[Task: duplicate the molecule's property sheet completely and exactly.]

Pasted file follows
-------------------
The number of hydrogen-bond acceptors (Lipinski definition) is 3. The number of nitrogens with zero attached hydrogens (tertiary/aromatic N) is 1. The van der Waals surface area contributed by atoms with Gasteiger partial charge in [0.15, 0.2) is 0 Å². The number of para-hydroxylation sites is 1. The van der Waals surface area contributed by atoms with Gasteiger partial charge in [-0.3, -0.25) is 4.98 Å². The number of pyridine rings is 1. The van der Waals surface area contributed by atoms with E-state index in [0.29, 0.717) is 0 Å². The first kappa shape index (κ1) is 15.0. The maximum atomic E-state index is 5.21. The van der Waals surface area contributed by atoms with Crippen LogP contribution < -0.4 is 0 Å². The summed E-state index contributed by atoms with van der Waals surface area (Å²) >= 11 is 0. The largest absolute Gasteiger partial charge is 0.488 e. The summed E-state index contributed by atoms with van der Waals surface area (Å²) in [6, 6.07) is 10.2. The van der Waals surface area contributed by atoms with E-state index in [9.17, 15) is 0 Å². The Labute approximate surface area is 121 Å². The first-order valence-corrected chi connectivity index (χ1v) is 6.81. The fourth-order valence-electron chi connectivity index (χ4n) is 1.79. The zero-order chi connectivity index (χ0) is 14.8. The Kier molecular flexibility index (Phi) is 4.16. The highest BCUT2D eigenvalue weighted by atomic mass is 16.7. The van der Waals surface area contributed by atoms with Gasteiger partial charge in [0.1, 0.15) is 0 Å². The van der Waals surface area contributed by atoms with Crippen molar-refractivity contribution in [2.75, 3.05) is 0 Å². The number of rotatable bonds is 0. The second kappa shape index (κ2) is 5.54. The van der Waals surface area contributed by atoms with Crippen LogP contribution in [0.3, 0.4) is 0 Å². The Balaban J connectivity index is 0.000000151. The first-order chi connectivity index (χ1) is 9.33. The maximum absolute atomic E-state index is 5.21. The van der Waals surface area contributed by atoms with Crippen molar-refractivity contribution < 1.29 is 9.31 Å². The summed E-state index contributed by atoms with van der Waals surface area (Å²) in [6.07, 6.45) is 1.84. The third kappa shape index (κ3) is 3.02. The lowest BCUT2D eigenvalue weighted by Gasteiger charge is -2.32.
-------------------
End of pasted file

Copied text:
The number of hydrogen-bond acceptors (Lipinski definition) is 3. The number of nitrogens with zero attached hydrogens (tertiary/aromatic N) is 1. The van der Waals surface area contributed by atoms with Gasteiger partial charge in [0.15, 0.2) is 0 Å². The number of para-hydroxylation sites is 1. The van der Waals surface area contributed by atoms with Gasteiger partial charge in [-0.3, -0.25) is 4.98 Å². The number of pyridine rings is 1. The van der Waals surface area contributed by atoms with E-state index in [0.29, 0.717) is 0 Å². The first kappa shape index (κ1) is 15.0. The maximum atomic E-state index is 5.21. The van der Waals surface area contributed by atoms with Crippen LogP contribution < -0.4 is 0 Å². The summed E-state index contributed by atoms with van der Waals surface area (Å²) >= 11 is 0. The largest absolute Gasteiger partial charge is 0.488 e. The summed E-state index contributed by atoms with van der Waals surface area (Å²) in [6, 6.07) is 10.2. The van der Waals surface area contributed by atoms with E-state index in [9.17, 15) is 0 Å². The Labute approximate surface area is 121 Å². The first-order valence-corrected chi connectivity index (χ1v) is 6.81. The fourth-order valence-electron chi connectivity index (χ4n) is 1.79. The zero-order chi connectivity index (χ0) is 14.8. The Kier molecular flexibility index (Phi) is 4.16. The highest BCUT2D eigenvalue weighted by atomic mass is 16.7. The van der Waals surface area contributed by atoms with Gasteiger partial charge in [0.1, 0.15) is 0 Å². The van der Waals surface area contributed by atoms with Crippen molar-refractivity contribution in [2.75, 3.05) is 0 Å². The number of rotatable bonds is 0. The second kappa shape index (κ2) is 5.54. The van der Waals surface area contributed by atoms with Crippen LogP contribution in [0.3, 0.4) is 0 Å². The Balaban J connectivity index is 0.000000151. The first-order chi connectivity index (χ1) is 9.33. The maximum absolute atomic E-state index is 5.21. The van der Waals surface area contributed by atoms with Crippen molar-refractivity contribution < 1.29 is 9.31 Å². The summed E-state index contributed by atoms with van der Waals surface area (Å²) in [6.07, 6.45) is 1.84. The third kappa shape index (κ3) is 3.02. The lowest BCUT2D eigenvalue weighted by Gasteiger charge is -2.32.